In cases where the bone has been destroyed, guided tissue regeneration may be a treatment option. Done in combination with flap surgery, a small piece of mesh-like fabric is inserted between the bone and gum tissue. This prevents the gum tissue from growing into the area where the bone should be and allows the bone and connective tissue to regrow to better support the teeth.

Do I Need to Worry About Gum Disease?

Even if you’re cavity-free with sterling, white teeth, you’re not immune to gum disease. Most people aren’t even aware that anything is wrong, since the early stages are usually painless.

While plaque is the primary cause of gum disease, other factors that can contribute to periodontal disease include:

  • Hormonal changes such as those occurring during pregnancy, puberty, menopause, and menstruation, make gums more sensitive, which makes it easier for gingivitis to develop.
  • Illnesses may also affect the condition of your gums. Recent studies have suggested a connection between periodontal disease and a number of other diseases, including heart disease, diabetes, and rheumatoid arthritis. Scientists believe that inflammation may be the basis for the link between these systemic diseases.
  • Medications can also affect oral health because some lessen the flow of saliva, which has a protective effect on teeth and gums.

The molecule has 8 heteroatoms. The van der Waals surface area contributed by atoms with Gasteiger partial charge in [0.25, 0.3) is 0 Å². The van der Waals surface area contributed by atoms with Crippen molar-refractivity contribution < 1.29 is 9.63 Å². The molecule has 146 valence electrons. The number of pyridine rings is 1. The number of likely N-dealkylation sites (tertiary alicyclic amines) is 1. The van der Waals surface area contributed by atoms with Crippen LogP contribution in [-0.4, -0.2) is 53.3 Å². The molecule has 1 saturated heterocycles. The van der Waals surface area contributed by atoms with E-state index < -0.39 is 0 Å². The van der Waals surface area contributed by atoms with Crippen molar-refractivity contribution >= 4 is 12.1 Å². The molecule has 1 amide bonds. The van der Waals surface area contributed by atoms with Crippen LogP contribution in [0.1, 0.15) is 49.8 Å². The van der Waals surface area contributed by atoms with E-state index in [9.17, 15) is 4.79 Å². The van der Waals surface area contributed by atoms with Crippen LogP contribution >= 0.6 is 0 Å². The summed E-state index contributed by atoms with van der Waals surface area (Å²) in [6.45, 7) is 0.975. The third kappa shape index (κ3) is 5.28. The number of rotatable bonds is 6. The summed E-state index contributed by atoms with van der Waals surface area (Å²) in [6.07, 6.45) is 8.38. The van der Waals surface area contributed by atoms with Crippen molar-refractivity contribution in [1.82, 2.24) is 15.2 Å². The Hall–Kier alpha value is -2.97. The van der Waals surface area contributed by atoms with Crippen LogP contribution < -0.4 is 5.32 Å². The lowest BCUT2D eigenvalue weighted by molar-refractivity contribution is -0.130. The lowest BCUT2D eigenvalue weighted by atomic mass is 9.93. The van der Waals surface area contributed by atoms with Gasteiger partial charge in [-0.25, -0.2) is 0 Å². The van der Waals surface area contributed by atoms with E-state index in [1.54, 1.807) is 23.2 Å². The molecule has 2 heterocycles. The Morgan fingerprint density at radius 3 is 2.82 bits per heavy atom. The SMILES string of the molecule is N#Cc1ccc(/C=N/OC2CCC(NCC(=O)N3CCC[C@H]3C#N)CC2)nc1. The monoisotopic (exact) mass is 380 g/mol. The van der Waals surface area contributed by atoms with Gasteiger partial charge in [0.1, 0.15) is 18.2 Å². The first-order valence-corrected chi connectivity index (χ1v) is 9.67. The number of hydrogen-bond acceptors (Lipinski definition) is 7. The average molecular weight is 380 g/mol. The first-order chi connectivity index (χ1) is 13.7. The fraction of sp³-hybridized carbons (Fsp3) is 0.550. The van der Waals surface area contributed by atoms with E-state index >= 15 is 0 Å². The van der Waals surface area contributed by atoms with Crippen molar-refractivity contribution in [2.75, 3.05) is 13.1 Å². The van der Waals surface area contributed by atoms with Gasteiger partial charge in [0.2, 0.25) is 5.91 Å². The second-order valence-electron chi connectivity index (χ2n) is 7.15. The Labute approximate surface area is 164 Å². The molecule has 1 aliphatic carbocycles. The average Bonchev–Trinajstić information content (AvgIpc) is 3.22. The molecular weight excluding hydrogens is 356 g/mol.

• Smoking makes it harder for gum tissue to repair itself.
  • Family history of dental disease can also be a contributing factor in the development of gingivitis.

The good news is that gum disease is preventable and good oral hygiene habits play a big role. To help maintain healthy gums:

  • Floss regularly
  • Brush 2x a day
  • Get regular dental cleanings
  • Don’t smoke
  • Use fluoride toothpaste
  • Use a therapeutic mouthwash

You can also improve gum health by increasing your intake of the following foods:

  • Onions are a great food for healthy gums because they neutralize oral bacteria. They have microbial properties that target the most common types of bacteria which cause gum disease and cavities.
  • Leafy greens, like kale and spinach, are full of healthy vitamins and minerals. This includes Vitamin C, which boosts the production of red blood cells and reduces inflammation. Both of these strengthen your battle against irritation and gum disease.
  • Celery, carrots, and apples (among other naturally crunchy foods) are excellent at scraping away stuck-on food and plaque. The hard pieces of these foods get in between teeth and into tooth crevices, which helps keep your mouth fresh between brushings. They also take longer to chew and generate more saliva, which helps to flush the mouth of bacteria near the gum line.
  • Dairy products such as milk, yogurt and cheese, are also great for teeth because they contain a protein called casein, which helps neutralize oral acids produced by bacteria in the mouth.

It is important to remember that even if you have a family history of gum disease, you don’t have to be destined to experience the painful effects. Through good oral hygiene, regular dental check-ups, and increasing your intake of the foods noted above, you can maintain healthy gums. If you have questions about your gums, or are concerned about your oral health in general, please contact our practice.